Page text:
REYNOSA, Tamaulipas – Tom Kobylecky is a truck driver from Chicago. He lives in Reynosa, Tamaulipas, which has been his home for over ten years.
Indeed that ten-year period is in itself very significant because he has lived just across the border with his entire family for ten years on the advice of his immigration attorney.
After living in Reynosa for ten years, the Kobylecky family were beginning to see light at the end of the tunnel. His Mexican wife was waiting for an appointment at the U.S. Consulate in Ciudad Juarez to apply for legal residency.
Then along came the COVID-19 pandemic, and a series of administrative rulings by the Trump administration that have put dark clouds on the horizon. The most recent, a ruling that excludes U.S. citizens married to immigrants without a social security number to receive stimulus checks.
“I really haven’t been affected too much by COVID-19 other than having to spend extra money on feeding my kids all day which is usually fast food since I am having to run home for lunch to feed them and get then started on their lessons,” says the knight of the road.
His children who live in Reynosa are at home since the National Secretariat for Education ordered the closure of schools until June 1. Mexican schools, like their counterparts in the U.S. have been teaching via the internet as a pandemic-induced substitute for the closed classrooms.
A U.S. Postal Service employee, Rebecca Amirah Barragán, is a little more vocal: “I am a federal employee and considered essential and put myself at risk everyday just to get slapped in the face. It is like saying that we don’t count in this country but I pay a lot of taxes.”
She had been crossing the border daily from Reynosa but has since moved her U.S.-born children to the Rio Grande Valley. She visits her husband, who is still living in Reynosa, on weekends.
“My income hasn’t changed so it isn’t about the money to me. Sure, I could definitely use it but and I am a tax paying citizen with two U.s. citizen children living in McAllen,” she added with frustration.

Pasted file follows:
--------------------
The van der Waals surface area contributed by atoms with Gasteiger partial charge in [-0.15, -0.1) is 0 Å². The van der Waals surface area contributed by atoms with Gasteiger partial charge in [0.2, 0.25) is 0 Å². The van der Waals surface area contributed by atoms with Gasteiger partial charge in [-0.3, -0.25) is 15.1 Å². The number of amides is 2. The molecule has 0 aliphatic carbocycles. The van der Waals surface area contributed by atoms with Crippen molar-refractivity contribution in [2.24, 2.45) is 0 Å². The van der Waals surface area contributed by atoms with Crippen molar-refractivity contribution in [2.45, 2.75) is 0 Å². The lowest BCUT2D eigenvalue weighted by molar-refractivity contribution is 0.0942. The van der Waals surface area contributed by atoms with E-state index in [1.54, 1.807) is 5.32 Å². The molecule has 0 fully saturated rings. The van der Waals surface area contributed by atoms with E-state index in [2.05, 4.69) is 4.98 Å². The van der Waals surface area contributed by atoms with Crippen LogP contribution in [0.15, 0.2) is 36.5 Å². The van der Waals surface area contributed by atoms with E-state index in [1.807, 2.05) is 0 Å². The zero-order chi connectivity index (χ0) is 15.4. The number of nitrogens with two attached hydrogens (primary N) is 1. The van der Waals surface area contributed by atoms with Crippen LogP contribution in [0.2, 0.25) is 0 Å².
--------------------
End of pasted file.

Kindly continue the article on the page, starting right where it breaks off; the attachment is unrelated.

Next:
Indeed, the stimulus program has been replete with controversy since its outset, accused by some of being a bailout to big companies even as one commentator put it: “Socialism for Big Oil.”
“My husband lives in Reynosa and we go over every weekend. We all lived there until August and me and the kids moved to McAllen. He only had a ITIN number because the IRS instructed us to get one so I can file taxes the correct way. He is in the process of applying for his permanent residency. We are doing everything right. It’s like we are being punished for doing the right thing,” concluded the frustrated postal worker.
Kobylecky, is well known to readers of the Rio Grande Guardian. This reporter first interviewed him in 2010 at his home in Reynosa. To keep his family together Kobylecky moved with his wife Yedid and his son Todd to Reynosa after Yedid’s application for residence in the United States was rejected by the Consulate in Ciudad Juarez after she admitted having returned to Mexico with her father was ill and subsequently reentering the United States to return to Chicago where she was living and working to send money home to her family in Cuernavaca.
That admission resulted not only in the rejection of her application by the immigration service – she was also banned from reapplying in the future. However, the couple never gave up hope, and two children more and ten years later, after hiring an attorney in California, they are hoping for a second interview in Ciudad Juarez and an eventual re-entry into life in the USA. The two youngest children, both born in Reynosa are U.S. citizens by virtue of their father having registered then in the U.S. Consulate in Matamoros.
Kobylecky and Barragán are just two of an estimated 1.2 million U.S. citizens with immigrant spouses who are administratively ineligible for the $1,200 checks and $500 per dependents under age 16, that the program targets.
“More than one million U.S. citizens, in states as far afield as California and Pennsylvania, have been blocked from receiving stimulus checks because they are married to immigrants who don’t have Social Security numbers. Some are frontline workers employed in hospitals, police departments and public transit,” says a recent article in the Los Angeles Times.
Kobelecky and Barragán are among countless U.S. citizens that have chosen to live in Mexican border cities in order to keep their families together while applying for resident status in the U.S. Living in Mexico entails many sacrifices, including poorer infrastructure and insecurity. The Mexican State of Tamaulipas even prior to the COVID-19 pandemic has languished for years under a Level 4, Do Not Travel Alert ranking imposed by the U.S. State Department. Currently under the Phase Three COVID-19 protocols, movement within the major cities of Tamaulipas are severely restricted.
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